Jul 31 2015

No time to post photos!


I brought my crappy computer to the sessions, and it’s Windows 8! Posting photos gets tricky (and no time to install the upgrade).

So I’m tossing all my photos up on twitter… I’m @rkirstein!

Jul 30 2015

Undisclosed location


Well, actually, it’s the Schrodinger Sessions run by the Joint Quantum Institute at the University of Maryland.   Arrived here last night after a 7 hour drive, met some of the participants, ate a great dinner, and now the next days will be too busy to blog with lectures and discussions and lab and reactor visits…

But in the vein of my usual retreats, I won’t be blogging much at all for the rest of the week, but might post any number of photos.

Off to learn some Science!

Jul 22 2015

Readercon, part the second.


As well as a great dinner with fellow writers & associates of writers, and a great time hanging out with readers & associates of readers, I got to hear some good panel discussions.  As ever, I missed some that I had really wanted to catch, due to timing and sleeping, and food and panels conflicting with each other.

I also got to hear Daryl Gregory read from a new story.    I love Gregory’s work — but you know that. I’ve already mentioned it here. He was one of my Christmas shopping recommendations last year.

The last time I heard Gregory read, I was impressed with both the story and his skill at reading it for an audience.  This time, in the intro, he casually mentioned that he was a former Theater major.

Aha.  That explains it — his reading skills are absolutely outstanding, and this story in particular (a humorous  SF/fairy-tale cross, whose title I did not catch) gave him lots of scope for inspired delivery.  And he never overdid it, either.  It would have been easy to be over the top — but nope.  Exactly the right tone.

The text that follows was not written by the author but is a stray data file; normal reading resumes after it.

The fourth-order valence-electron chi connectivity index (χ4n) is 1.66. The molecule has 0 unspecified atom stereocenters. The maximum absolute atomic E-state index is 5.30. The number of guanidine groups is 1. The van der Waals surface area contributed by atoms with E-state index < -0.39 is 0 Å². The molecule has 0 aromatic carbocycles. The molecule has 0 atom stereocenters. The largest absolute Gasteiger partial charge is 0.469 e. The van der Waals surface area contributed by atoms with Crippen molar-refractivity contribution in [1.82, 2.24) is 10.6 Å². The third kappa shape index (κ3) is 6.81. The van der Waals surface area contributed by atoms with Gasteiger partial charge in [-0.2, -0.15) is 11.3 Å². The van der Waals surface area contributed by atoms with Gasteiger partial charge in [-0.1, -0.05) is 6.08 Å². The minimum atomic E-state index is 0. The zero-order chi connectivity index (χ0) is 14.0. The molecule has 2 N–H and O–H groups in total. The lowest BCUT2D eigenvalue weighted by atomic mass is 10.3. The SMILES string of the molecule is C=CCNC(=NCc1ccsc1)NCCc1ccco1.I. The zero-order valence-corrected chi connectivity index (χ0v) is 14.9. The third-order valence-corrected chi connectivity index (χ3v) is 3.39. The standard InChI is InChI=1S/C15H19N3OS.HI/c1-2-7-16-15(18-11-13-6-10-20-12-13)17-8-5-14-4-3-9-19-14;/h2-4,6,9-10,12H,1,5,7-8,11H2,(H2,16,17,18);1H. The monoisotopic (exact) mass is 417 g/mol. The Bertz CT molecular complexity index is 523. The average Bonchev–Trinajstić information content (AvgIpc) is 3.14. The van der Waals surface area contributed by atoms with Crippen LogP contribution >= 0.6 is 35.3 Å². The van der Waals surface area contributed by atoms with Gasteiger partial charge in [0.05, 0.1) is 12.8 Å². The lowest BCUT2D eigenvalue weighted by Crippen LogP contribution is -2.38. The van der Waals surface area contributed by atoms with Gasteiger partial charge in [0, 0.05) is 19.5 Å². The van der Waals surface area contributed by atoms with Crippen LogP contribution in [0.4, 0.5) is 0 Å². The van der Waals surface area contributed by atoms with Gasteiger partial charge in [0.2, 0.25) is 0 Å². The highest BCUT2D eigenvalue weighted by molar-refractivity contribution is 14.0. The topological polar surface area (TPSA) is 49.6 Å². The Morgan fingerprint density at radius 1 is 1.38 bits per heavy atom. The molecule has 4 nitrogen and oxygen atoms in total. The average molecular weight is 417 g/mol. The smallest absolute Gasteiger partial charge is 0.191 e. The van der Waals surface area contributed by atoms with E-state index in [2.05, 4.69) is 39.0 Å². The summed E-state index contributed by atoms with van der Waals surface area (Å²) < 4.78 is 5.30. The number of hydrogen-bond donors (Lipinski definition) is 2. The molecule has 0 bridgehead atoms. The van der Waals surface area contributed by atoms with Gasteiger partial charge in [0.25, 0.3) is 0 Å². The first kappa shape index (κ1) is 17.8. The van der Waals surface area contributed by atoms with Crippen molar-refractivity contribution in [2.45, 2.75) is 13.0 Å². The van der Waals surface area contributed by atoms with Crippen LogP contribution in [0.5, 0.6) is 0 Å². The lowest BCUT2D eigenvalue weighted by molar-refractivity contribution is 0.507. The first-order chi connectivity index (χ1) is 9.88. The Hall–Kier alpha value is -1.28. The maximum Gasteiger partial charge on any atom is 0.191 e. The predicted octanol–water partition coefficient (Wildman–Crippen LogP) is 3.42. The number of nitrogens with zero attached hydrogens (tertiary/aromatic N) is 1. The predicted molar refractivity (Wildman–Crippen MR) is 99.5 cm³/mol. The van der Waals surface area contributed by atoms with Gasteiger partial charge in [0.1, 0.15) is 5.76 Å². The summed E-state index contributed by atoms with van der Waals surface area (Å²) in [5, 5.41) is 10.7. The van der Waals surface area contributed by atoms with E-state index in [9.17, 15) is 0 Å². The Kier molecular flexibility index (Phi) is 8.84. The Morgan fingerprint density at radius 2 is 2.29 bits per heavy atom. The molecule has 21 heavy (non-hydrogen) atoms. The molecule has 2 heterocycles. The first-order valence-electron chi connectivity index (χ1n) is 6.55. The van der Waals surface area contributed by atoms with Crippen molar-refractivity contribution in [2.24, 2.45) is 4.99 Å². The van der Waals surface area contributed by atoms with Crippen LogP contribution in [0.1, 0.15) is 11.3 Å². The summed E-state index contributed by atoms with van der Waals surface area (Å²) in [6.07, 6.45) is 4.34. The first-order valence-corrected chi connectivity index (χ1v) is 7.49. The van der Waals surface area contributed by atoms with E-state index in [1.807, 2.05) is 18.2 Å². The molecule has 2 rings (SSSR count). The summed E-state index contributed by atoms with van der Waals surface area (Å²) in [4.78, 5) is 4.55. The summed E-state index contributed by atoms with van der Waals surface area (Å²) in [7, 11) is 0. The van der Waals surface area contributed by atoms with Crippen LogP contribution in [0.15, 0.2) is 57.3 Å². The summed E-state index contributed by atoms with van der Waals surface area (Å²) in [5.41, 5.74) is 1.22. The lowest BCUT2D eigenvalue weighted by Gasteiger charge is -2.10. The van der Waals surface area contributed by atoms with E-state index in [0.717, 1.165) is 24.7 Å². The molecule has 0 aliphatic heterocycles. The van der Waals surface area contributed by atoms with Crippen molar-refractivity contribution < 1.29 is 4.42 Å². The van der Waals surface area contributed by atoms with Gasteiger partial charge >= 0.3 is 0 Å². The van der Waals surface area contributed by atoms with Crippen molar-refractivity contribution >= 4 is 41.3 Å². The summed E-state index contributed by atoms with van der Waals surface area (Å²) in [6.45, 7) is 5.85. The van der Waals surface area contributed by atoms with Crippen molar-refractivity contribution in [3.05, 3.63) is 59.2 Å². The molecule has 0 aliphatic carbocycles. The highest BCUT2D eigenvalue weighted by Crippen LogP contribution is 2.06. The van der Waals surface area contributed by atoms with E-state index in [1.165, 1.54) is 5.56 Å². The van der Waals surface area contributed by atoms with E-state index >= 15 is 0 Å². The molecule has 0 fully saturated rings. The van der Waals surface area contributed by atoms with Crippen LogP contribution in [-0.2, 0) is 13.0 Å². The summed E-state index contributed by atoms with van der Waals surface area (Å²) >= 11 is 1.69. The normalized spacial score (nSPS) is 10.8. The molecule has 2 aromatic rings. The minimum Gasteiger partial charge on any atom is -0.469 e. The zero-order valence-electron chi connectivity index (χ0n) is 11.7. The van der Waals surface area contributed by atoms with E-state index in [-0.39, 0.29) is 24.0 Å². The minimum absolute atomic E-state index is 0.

I caught a bit of the panel “How Intelligent are We, Anyway?” whose members included my later dinner companions Judith Berman, Alex Jablokow and Ted Chiang.  (Alas, the entire contents of the discussion have since slid out of my brain.  I blame the day job.)

I had hoped to catch “How to Write Successfully About Horrible Things”–  but I was busy writing successfully about actual other things!

Ha!  Yes, I was actually so glad and inspired at Readercon that basically wrote every day, sometimes twice in a day.

I did manage to catch “Our Panel of Experts”consisting of Scott Andrews, Gwendolyn Clare, John O’Neil, Bud Sparhawk , and physicist Chad Orzel  (of Eureka and “dog physics” fame).  It was a nicely cross-discipline crew.   The idea was to have the audience toss out any question they had, especially if they needed to clear up the science on a story or novel that they were working on.   After some initial shyness, the audience dove in.

I actually had my hand up at one point — then quickly put it DOWN again.  Because if I asked that question, it would constitute a major spoiler for the next few books!  I’ll just have to save the question for a much less public forum…

Also: “A Palantir in Every Pocket,” which had a great line-up with Ted Chiang and Daryl Gregory and Chad Orzel, plus science writer Jeff Hecht, rising star Ken Liu,  and David Shaw (who is on the program commitee, and is a masterful panel leader, but whose website I cannot find…).  This was about how science and magic are treated in urban fantasy, which then led to explorations in how the two are regarded and used in literature in general.   One thing Ted Chaing said stayed with me — how magic (I’m paraphrasing, here) is assumed to be dependent on something inherent in the user, and implies that there exists a personal relationship between the universe itself and the magic user; but science and technology assume a completely impersonal universe, and can be worked by anyone.

…Hm, I seem to have run out of time again…  I’ve got stuff going on that needs attention!

I’ll do part 3 in the next couple of days, which will include the after-party!


Jul 20 2015

No panels = stress free convention, part the first


I had a wonderful time at Readercon. And a relaxing one, too! Not participating in any panels left me free to enjoy the weekend, with no responsibilities at all.

Also, I arrived a day early, and for one night didn’t even have a roommate. A nice evening of mostly solitude, where I could reset all my angst-meters to zero.

Plus: I love hotels. If you give them money, they will give you food, and clean up after you. And you can sleep as late as you want.

I was in a happy state of mind, and inspired by all the great discussions and conversations, all of them about things that interest me, and matter to me. Hundreds of people who like the same stuff I do — how could I not be inspired?

It was nice; in fact, I think I kind of needed exactly that, without knowing it.

Oh, right — that photo:

click to embiggen, if you so choose.


Left to right (foreground to back, back to front): Allysen Carver, Victoria Janssen, Judith Berman (unfortuately partially obscured), Your Intrepid Blogger, Ted Chiang, Alex Jablokow, Ann Tonsor Zeddies (aka Toni Anzetti, although not recently), and Jeff Carver.